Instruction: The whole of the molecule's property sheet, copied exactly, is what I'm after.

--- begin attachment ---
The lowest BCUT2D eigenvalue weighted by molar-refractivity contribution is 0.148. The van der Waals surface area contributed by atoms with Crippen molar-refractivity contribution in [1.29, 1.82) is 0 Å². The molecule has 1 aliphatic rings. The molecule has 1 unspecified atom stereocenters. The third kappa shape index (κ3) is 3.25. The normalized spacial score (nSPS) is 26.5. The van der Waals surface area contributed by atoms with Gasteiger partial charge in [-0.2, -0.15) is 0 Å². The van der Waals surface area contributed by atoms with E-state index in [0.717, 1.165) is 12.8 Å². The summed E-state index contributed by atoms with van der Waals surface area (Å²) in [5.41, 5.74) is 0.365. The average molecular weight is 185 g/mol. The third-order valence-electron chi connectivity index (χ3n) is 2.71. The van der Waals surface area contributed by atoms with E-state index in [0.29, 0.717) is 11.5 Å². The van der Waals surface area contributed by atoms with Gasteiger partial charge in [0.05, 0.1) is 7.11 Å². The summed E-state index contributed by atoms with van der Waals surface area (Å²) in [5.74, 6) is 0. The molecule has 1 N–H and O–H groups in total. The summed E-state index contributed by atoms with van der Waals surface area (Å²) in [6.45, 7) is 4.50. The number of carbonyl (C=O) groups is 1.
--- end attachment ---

The lowest BCUT2D eigenvalue weighted by molar-refractivity contribution is 0.148. The van der Waals surface area contributed by atoms with Crippen molar-refractivity contribution in [1.29, 1.82) is 0 Å². The molecule has 1 aliphatic rings. The molecule has 1 unspecified atom stereocenters. The third kappa shape index (κ3) is 3.25. The normalized spacial score (nSPS) is 26.5. The van der Waals surface area contributed by atoms with Gasteiger partial charge in [-0.2, -0.15) is 0 Å². The van der Waals surface area contributed by atoms with E-state index in [0.717, 1.165) is 12.8 Å². The summed E-state index contributed by atoms with van der Waals surface area (Å²) in [5.41, 5.74) is 0.365. The average molecular weight is 185 g/mol. The third-order valence-electron chi connectivity index (χ3n) is 2.71. The van der Waals surface area contributed by atoms with E-state index in [0.29, 0.717) is 11.5 Å². The van der Waals surface area contributed by atoms with Gasteiger partial charge in [0.05, 0.1) is 7.11 Å². The summed E-state index contributed by atoms with van der Waals surface area (Å²) in [5.74, 6) is 0. The molecule has 1 N–H and O–H groups in total. The summed E-state index contributed by atoms with van der Waals surface area (Å²) in [6.45, 7) is 4.50. The number of carbonyl (C=O) groups is 1.